Listening to them  is always interesting, and sometimes very funny.

Next week: Healthy Harvesting


 Just for fun...the beauty of the tendrils of the cucumbers.


Wednesday, July 25, 2018

With a Little Help From Our Friends



It's hard to believe, but we are in our 11th week of Hands for Growing!

It's getting more exciting each week because now there are new discoveries every time we come.


The watermelon are climbing out of their space so vines got put back or trimmed.






Today there was a cucumber that was ready to eat....












so we did.





This is not such a great discovery. One of our tomato plants looks like the heat was getting the best of it. But, it's loaded with tomatoes so we're hoping that a good deep drink will perk it up.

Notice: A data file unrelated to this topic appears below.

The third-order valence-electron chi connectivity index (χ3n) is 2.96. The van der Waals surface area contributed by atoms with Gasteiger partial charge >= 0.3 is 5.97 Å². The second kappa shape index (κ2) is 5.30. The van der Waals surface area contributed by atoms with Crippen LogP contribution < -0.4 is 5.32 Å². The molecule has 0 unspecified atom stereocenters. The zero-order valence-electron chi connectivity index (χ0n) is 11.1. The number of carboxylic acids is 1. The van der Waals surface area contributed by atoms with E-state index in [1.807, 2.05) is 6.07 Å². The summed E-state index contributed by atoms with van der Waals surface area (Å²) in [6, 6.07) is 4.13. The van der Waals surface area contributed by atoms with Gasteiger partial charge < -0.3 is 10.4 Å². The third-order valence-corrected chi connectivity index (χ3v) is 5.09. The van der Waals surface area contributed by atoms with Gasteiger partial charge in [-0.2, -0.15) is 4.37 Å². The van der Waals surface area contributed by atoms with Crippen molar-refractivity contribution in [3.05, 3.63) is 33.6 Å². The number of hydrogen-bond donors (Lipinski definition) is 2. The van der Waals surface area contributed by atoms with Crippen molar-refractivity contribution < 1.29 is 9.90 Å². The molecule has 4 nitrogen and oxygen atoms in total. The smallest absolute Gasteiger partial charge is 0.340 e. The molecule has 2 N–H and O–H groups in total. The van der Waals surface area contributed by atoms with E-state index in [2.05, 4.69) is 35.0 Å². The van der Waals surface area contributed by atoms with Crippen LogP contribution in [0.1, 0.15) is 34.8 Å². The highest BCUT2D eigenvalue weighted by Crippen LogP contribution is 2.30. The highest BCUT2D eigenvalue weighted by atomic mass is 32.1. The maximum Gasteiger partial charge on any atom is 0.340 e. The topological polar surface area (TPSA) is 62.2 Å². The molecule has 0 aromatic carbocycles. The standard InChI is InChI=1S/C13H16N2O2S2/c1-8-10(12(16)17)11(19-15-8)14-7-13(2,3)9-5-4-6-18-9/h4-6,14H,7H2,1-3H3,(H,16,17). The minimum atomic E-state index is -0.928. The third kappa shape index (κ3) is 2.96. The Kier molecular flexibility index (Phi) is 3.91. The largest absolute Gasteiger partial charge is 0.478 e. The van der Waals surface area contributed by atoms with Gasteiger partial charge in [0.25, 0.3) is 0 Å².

We're trying something new. It's a Garden Care Tracker. Each week the teams will record what they did, (water, weed, deadhead) and how their plants look. It might be fun at the end of the season to look back and be reminded of the progress. Also, I think the kids will be proud when they see a record of all the work they've done.


 After all the basics - and the cucumber eating, we got down to the subject for the day - With a little help from our friends.  We talked about times our friends have helped us, or when we've helped our friends.


We identified ways the plants in the garden can benefit from friends. Some people are sure that companion planting (planting specific plants next to each other) helps them grow better. The science is still out on this one, but many gardeners swear by it.